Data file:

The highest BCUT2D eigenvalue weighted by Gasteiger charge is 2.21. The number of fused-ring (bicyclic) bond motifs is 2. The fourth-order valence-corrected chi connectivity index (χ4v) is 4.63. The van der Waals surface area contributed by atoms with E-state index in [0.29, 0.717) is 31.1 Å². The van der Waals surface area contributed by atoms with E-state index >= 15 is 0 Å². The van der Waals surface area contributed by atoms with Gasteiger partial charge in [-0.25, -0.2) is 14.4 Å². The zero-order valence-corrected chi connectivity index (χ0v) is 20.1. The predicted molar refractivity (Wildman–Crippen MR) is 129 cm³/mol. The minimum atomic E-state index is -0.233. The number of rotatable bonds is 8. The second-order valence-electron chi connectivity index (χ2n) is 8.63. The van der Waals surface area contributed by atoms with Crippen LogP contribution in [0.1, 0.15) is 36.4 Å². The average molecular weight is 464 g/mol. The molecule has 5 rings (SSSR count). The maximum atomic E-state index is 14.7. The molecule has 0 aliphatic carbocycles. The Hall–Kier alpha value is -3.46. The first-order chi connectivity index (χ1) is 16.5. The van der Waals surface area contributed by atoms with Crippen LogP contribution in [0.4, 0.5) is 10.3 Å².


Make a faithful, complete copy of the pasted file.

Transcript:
The highest BCUT2D eigenvalue weighted by Gasteiger charge is 2.21. The number of fused-ring (bicyclic) bond motifs is 2. The fourth-order valence-corrected chi connectivity index (χ4v) is 4.63. The van der Waals surface area contributed by atoms with E-state index in [0.29, 0.717) is 31.1 Å². The van der Waals surface area contributed by atoms with E-state index >= 15 is 0 Å². The van der Waals surface area contributed by atoms with Gasteiger partial charge in [-0.25, -0.2) is 14.4 Å². The zero-order valence-corrected chi connectivity index (χ0v) is 20.1. The predicted molar refractivity (Wildman–Crippen MR) is 129 cm³/mol. The minimum atomic E-state index is -0.233. The number of rotatable bonds is 8. The second-order valence-electron chi connectivity index (χ2n) is 8.63. The van der Waals surface area contributed by atoms with Crippen LogP contribution in [0.1, 0.15) is 36.4 Å². The average molecular weight is 464 g/mol. The molecule has 5 rings (SSSR count). The maximum atomic E-state index is 14.7. The molecule has 0 aliphatic carbocycles. The Hall–Kier alpha value is -3.46. The first-order chi connectivity index (χ1) is 16.5. The van der Waals surface area contributed by atoms with Crippen LogP contribution in [0.4, 0.5) is 10.3 Å².